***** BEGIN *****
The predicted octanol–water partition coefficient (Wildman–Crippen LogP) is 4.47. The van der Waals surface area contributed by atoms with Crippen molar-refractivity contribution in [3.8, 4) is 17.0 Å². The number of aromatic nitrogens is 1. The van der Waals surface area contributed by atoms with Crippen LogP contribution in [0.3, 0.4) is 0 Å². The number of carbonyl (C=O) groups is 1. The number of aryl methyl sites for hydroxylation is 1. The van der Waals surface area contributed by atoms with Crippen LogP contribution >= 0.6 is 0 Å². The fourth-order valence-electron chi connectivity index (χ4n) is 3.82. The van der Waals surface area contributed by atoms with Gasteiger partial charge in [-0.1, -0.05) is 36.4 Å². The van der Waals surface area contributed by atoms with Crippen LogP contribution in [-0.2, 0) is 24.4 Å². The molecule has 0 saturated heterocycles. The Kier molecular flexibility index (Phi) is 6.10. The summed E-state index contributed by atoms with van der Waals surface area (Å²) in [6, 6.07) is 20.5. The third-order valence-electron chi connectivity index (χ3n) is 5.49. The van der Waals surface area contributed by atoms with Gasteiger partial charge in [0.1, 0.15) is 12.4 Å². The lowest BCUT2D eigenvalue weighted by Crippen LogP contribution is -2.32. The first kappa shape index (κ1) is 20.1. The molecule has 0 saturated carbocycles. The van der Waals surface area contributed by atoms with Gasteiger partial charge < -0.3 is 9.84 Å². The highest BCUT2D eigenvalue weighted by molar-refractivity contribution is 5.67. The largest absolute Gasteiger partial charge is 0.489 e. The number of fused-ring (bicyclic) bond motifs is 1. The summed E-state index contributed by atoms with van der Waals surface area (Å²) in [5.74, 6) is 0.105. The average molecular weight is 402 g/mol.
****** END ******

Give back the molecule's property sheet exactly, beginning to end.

The predicted octanol–water partition coefficient (Wildman–Crippen LogP) is 4.47. The van der Waals surface area contributed by atoms with Crippen molar-refractivity contribution in [3.8, 4) is 17.0 Å². The number of aromatic nitrogens is 1. The van der Waals surface area contributed by atoms with Crippen LogP contribution in [0.3, 0.4) is 0 Å². The number of carbonyl (C=O) groups is 1. The number of aryl methyl sites for hydroxylation is 1. The van der Waals surface area contributed by atoms with Crippen LogP contribution >= 0.6 is 0 Å². The fourth-order valence-electron chi connectivity index (χ4n) is 3.82. The van der Waals surface area contributed by atoms with Gasteiger partial charge in [-0.1, -0.05) is 36.4 Å². The van der Waals surface area contributed by atoms with Crippen LogP contribution in [-0.2, 0) is 24.4 Å². The molecule has 0 saturated heterocycles. The Kier molecular flexibility index (Phi) is 6.10. The summed E-state index contributed by atoms with van der Waals surface area (Å²) in [6, 6.07) is 20.5. The third-order valence-electron chi connectivity index (χ3n) is 5.49. The van der Waals surface area contributed by atoms with Gasteiger partial charge in [0.1, 0.15) is 12.4 Å². The lowest BCUT2D eigenvalue weighted by Crippen LogP contribution is -2.32. The first kappa shape index (κ1) is 20.1. The molecule has 0 saturated carbocycles. The van der Waals surface area contributed by atoms with Gasteiger partial charge < -0.3 is 9.84 Å². The highest BCUT2D eigenvalue weighted by molar-refractivity contribution is 5.67. The largest absolute Gasteiger partial charge is 0.489 e. The number of fused-ring (bicyclic) bond motifs is 1. The summed E-state index contributed by atoms with van der Waals surface area (Å²) in [5.74, 6) is 0.105. The average molecular weight is 402 g/mol.